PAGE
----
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Adhesiolysis-related morbidity in abdominal surgery

ten Broek RP, et al. Adhesiolysis-related morbidity in abdominal surgery. Ann Surg. 2013 Jul;258(1):98-106. 

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Results: A total of 755 (out of 844) surgeries in 715 patients were included. Adhesiolysis was required in 475 (62.9%) of operations. Median adhesiolysis time was 20 minutes (range: 1-177). Fifty patients (10.5%) undergoing adhesiolysis inadvertently incurred bowel defect, compared with 0 (0%) without adhesiolysis (P < 0.001). In univariate and multivariate analyses, adhesiolysis was associated with an increase of sepsis incidence [odds ratio (OR): 5.12; 95% confidence interval (CI): 1.06-24.71], intra-abdominal complications (OR: 3.46; 95% CI: 1.49-8.05) and wound infection (OR: 2.45; 95% CI: 1.01-5.94), longer hospital stay (2.06 ± 1.06 days), and higher hospital costs [$18,579 (15,204-21,954) vs $14,063 (12,471-15,655)]. Mortality after adhesiolysis complicated by a bowel defect was 4 out of 50 (8%), compared with 7 out of 425 (1.6%) after uncomplicated adhesiolysis (OR: 5.19; 95% CI: 1.47-18.41).

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Pancreatic cystic neoplasms

Scholten L, et al. Pancreatic Cystic Neoplasms: Different Types, Different Management, New Guidelines. Visc Med. 2018 Jul;34(3):173-177.

Pancreatic cystic neoplasms (PCN) include different types of cysts with various biological behavior. The most prevalent PCN are intraductal papillary mucinous neoplasm (IPMN), mucinous cystic neoplasm (MCN), and serous cystic neoplasm (SCN). Management of PCN should focus on the prevention of malignant progression, while avoiding unnecessary morbidity of surgery. This requires specialized centers with dedicated multidisciplinary PCN teams. The malignant potential of PCN varies enormously between the various types of PCN. A combination of computed tomography, magnetic resonance imaging/magnetic resonance cholangiopancreatography, and endoscopic ultrasound with or without fine needle aspiration is typically needed before a reliable diagnosis can be made. Several guidelines discuss the management of PCN; however, most of these are non-evidence-based without clear consensus on the optimal treatment and follow-up strategy. The 2018 European guidelines on PCN are the first evidence-based guidelines to include IPMN, MCN, SCN, and all other PCN. This guideline advises a more conservative approach to side-branch IPMN and MCN smaller than 40 mm and more often a surgical approach in IPMN with a main duct dilatation beyond 5 mm. The goal of this review is to summarize the different types and management of the most common PCN based on the current literature and guidelines.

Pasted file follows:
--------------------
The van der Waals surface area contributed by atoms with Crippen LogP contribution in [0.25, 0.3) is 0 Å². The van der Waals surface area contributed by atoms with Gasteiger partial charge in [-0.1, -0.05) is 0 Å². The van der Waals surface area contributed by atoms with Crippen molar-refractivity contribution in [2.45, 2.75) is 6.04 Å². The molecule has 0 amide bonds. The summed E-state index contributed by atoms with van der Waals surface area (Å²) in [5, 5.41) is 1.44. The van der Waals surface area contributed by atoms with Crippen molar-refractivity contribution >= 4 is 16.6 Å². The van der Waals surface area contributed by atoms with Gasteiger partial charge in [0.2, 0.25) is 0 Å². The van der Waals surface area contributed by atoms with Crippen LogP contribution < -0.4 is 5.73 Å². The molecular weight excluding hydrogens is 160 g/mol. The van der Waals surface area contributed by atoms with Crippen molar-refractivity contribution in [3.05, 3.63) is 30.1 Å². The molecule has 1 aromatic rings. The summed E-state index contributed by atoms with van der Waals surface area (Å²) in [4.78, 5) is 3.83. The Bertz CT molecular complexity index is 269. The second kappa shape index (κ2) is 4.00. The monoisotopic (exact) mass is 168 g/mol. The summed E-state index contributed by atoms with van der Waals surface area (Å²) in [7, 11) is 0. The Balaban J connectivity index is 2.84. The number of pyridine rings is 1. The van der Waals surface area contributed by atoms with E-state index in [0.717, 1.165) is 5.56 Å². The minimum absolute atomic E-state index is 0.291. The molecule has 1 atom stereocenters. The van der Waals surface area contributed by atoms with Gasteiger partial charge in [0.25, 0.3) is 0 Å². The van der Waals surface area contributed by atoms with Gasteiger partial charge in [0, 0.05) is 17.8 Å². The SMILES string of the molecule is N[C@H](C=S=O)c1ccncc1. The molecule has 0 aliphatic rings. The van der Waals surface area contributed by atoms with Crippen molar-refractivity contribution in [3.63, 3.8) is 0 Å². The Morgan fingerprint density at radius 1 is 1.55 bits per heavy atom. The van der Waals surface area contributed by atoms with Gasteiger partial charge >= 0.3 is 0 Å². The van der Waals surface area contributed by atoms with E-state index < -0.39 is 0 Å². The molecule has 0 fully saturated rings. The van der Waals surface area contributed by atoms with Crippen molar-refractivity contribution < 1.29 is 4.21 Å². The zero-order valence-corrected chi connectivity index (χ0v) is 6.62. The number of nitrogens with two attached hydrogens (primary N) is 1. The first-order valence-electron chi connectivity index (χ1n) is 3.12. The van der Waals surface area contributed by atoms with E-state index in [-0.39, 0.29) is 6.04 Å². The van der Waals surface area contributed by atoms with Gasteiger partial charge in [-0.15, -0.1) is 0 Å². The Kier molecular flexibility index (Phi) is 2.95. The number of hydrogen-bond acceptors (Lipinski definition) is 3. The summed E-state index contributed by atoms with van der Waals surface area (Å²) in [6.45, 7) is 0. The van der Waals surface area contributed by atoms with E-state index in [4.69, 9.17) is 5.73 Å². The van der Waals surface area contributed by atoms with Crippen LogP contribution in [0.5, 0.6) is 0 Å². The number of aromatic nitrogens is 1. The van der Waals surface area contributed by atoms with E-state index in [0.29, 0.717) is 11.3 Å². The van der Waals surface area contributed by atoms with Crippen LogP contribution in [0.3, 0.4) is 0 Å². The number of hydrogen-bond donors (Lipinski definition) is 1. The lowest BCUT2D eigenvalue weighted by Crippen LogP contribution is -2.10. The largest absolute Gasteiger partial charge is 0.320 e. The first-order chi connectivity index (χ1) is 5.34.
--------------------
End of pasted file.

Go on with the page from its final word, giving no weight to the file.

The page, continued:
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Bypass versus Angioplasty in Severe Ischaemia of the Leg

Bradbury AW, Adam DJ, Bell J, et al.; BASIL trial Participants. Bypass versus Angioplasty in Severe Ischaemia of the Leg (BASIL) trial: An intention-to-treat analysis of amputation-free and overall survival in patients randomized to a bypass surgery-first or a balloon angioplasty-first revascularization strategy. J Vasc Surg. 2010 May;51(5 Suppl):5S-17S.

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Summary of BASIL trial recommendations: The BASIL trial suggests that those SLI patients who are likely to live ≥2 years are probably better served by a BSX-first strategy, preferably with vein. [37] Those SLI patients who are unlikely to live 2 years, and possibly those in whom vein is not available for bypass, are probably better served by a BAP-first strategy because they are unlikely to survive to reap the longer-term benefits of surgery, they may be more likely to suffer surgical morbidity and mortality, and because angioplasty is significantly less expensive than surgery in the short-term.